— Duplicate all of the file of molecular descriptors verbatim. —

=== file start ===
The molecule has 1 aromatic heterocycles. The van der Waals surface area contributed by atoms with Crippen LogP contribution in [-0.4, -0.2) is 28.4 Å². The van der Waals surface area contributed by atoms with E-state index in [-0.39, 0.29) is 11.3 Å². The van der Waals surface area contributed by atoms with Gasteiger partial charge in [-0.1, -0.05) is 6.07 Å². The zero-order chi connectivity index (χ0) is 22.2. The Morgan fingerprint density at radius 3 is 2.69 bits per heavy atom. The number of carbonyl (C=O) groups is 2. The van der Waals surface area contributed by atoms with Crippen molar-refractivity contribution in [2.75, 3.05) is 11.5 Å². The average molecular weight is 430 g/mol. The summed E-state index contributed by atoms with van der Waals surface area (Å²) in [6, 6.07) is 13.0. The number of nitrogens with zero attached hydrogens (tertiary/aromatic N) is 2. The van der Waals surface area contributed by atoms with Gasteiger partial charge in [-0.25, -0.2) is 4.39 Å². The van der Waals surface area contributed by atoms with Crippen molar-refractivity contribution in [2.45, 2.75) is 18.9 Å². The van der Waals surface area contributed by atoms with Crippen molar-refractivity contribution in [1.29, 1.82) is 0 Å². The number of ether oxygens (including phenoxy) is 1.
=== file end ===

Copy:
The molecule has 1 aromatic heterocycles. The van der Waals surface area contributed by atoms with Crippen LogP contribution in [-0.4, -0.2) is 28.4 Å². The van der Waals surface area contributed by atoms with E-state index in [-0.39, 0.29) is 11.3 Å². The van der Waals surface area contributed by atoms with Gasteiger partial charge in [-0.1, -0.05) is 6.07 Å². The zero-order chi connectivity index (χ0) is 22.2. The Morgan fingerprint density at radius 3 is 2.69 bits per heavy atom. The number of carbonyl (C=O) groups is 2. The van der Waals surface area contributed by atoms with Crippen molar-refractivity contribution in [2.75, 3.05) is 11.5 Å². The average molecular weight is 430 g/mol. The summed E-state index contributed by atoms with van der Waals surface area (Å²) in [6, 6.07) is 13.0. The number of nitrogens with zero attached hydrogens (tertiary/aromatic N) is 2. The van der Waals surface area contributed by atoms with Gasteiger partial charge in [-0.25, -0.2) is 4.39 Å². The van der Waals surface area contributed by atoms with Crippen molar-refractivity contribution in [2.45, 2.75) is 18.9 Å². The van der Waals surface area contributed by atoms with Crippen molar-refractivity contribution in [1.29, 1.82) is 0 Å². The number of ether oxygens (including phenoxy) is 1.